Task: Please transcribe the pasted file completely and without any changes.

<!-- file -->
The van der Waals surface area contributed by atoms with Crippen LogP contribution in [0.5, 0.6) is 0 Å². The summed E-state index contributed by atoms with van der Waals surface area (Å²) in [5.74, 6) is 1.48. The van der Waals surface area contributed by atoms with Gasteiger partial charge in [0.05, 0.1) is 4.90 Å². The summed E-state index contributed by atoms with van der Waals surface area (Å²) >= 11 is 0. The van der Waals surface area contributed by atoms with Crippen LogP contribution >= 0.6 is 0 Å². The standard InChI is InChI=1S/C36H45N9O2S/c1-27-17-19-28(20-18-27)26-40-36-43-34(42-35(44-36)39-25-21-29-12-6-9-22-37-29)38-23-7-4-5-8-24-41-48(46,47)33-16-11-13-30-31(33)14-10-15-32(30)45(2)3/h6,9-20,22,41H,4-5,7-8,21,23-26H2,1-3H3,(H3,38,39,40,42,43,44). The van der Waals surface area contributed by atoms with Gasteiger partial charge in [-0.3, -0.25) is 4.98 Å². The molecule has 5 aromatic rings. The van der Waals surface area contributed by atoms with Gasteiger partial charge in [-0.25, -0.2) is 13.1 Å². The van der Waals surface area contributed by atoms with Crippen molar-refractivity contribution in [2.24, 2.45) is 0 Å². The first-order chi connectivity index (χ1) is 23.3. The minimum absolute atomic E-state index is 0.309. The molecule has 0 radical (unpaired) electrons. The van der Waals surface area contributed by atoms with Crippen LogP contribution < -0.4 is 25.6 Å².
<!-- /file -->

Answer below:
The van der Waals surface area contributed by atoms with Crippen LogP contribution in [0.5, 0.6) is 0 Å². The summed E-state index contributed by atoms with van der Waals surface area (Å²) in [5.74, 6) is 1.48. The van der Waals surface area contributed by atoms with Gasteiger partial charge in [0.05, 0.1) is 4.90 Å². The summed E-state index contributed by atoms with van der Waals surface area (Å²) >= 11 is 0. The van der Waals surface area contributed by atoms with Crippen LogP contribution >= 0.6 is 0 Å². The standard InChI is InChI=1S/C36H45N9O2S/c1-27-17-19-28(20-18-27)26-40-36-43-34(42-35(44-36)39-25-21-29-12-6-9-22-37-29)38-23-7-4-5-8-24-41-48(46,47)33-16-11-13-30-31(33)14-10-15-32(30)45(2)3/h6,9-20,22,41H,4-5,7-8,21,23-26H2,1-3H3,(H3,38,39,40,42,43,44). The van der Waals surface area contributed by atoms with Gasteiger partial charge in [-0.3, -0.25) is 4.98 Å². The molecule has 5 aromatic rings. The van der Waals surface area contributed by atoms with Gasteiger partial charge in [-0.25, -0.2) is 13.1 Å². The van der Waals surface area contributed by atoms with Crippen molar-refractivity contribution in [2.24, 2.45) is 0 Å². The first-order chi connectivity index (χ1) is 23.3. The minimum absolute atomic E-state index is 0.309. The molecule has 0 radical (unpaired) electrons. The van der Waals surface area contributed by atoms with Crippen LogP contribution < -0.4 is 25.6 Å².